Autumnal Vegetable Mash: An Alternative to Plain Potatoes for Your Thanksgiving Table | Kids VT | Seven Days | Vermont's Independent Voice

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Autumnal Vegetable Mash: An Alternative to Plain Potatoes for Your Thanksgiving Table 

click to enlarge Fall veggies - ANDY BRUMBAUGH
  • Andy Brumbaugh
  • Fall veggies

Thanksgiving has always been a favorite holiday in our family. We grew up with all the traditional staples: turkey and gravy, cranberry sauce, fresh warm rolls, mashed potatoes and pies, pies, pies. But sometimes — when the garden was particularly bountiful — my father would get more creative, and we would be treated to a wonderful variation of mashed potatoes that incorporated all kinds of fall veggies. Those years were my favorites.

My parents always had a very impressive garden. They grew tomatoes; green beans; summer squash; winter squash; and root vegetables, including sweet potatoes, turnips, parsnips and rutabagas.

click to enlarge Vegetable mash makes a great side dish - ANDY BRUMBAUGH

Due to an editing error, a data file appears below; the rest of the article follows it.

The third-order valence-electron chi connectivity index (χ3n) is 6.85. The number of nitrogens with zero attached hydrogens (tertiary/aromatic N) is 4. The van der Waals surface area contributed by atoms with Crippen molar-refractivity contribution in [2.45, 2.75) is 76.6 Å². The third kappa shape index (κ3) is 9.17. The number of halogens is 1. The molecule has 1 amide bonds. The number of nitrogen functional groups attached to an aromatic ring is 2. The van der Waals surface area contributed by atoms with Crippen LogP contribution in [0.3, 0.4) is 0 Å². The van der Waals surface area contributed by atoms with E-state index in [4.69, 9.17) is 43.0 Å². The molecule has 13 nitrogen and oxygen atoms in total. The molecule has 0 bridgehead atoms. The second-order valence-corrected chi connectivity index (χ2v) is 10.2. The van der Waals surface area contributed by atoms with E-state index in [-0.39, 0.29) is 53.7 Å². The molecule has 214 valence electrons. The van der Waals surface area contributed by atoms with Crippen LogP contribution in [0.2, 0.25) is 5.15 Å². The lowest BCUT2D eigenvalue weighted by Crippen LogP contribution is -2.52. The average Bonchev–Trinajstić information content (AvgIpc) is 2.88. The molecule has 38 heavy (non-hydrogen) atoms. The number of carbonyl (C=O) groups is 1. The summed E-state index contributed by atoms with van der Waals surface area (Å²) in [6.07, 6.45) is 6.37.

• Andy Brumbaugh
  • Vegetable mash makes a great side dish

When making his mashed vegetables for Thanksgiving, Dad would often just gather whatever was left from the harvest and create something that varied from year to year. Some things remained constant though. The backbone of the mash was always the humble potato. Dad's special touch was adding evaporated milk and a dab of sour cream instead of plain cream. The slight tang from the sour cream really plays off the earthy flavor of the vegetables.

We like to leave a few small chunks in the mash instead of trying to get it perfectly smooth. Add fresh sage and plenty of salt and freshly ground pepper to finish off the dish. So go ahead. Experiment with your mash. You'll be thankful you did.

Autumnal Vegetable Mash

click to enlarge Autumnal Vegetable Mash - ANDY BRUMBAUGH
  • Andy Brumbaugh
  • Autumnal Vegetable Mash

(Serves 4-6)


  • 2 large russet potatoes
  • 1 small rutabaga
  • ¼ small butternut squash
  • 1 small sweet potato
  • 2 turnips
  • 1 parsnip
  • ¼ cup butter
  • ¼ cup evaporated milk
  • 3 tablespoons sour cream (regular or low-fat)
  • 1 tablespoon finely chopped fresh sage
  • Salt and pepper to taste


  1. Peel vegetables and cut into 1-inch cubes.
  2. Boil in a large pot of salted water until soft, about 30-35 minutes.
  3. Carefully drain, and transfer the vegetables back to the pot.
  4. Add the butter and stir to melt.
  5. Stir in the evaporated milk and sour cream.
  6. Using a potato masher, mash until most of the chunks are gone.
  7. Add the sage, stir well, then season with salt and pepper to taste.

This article was originally published in Seven Days' monthly parenting magazine, Kids VT.

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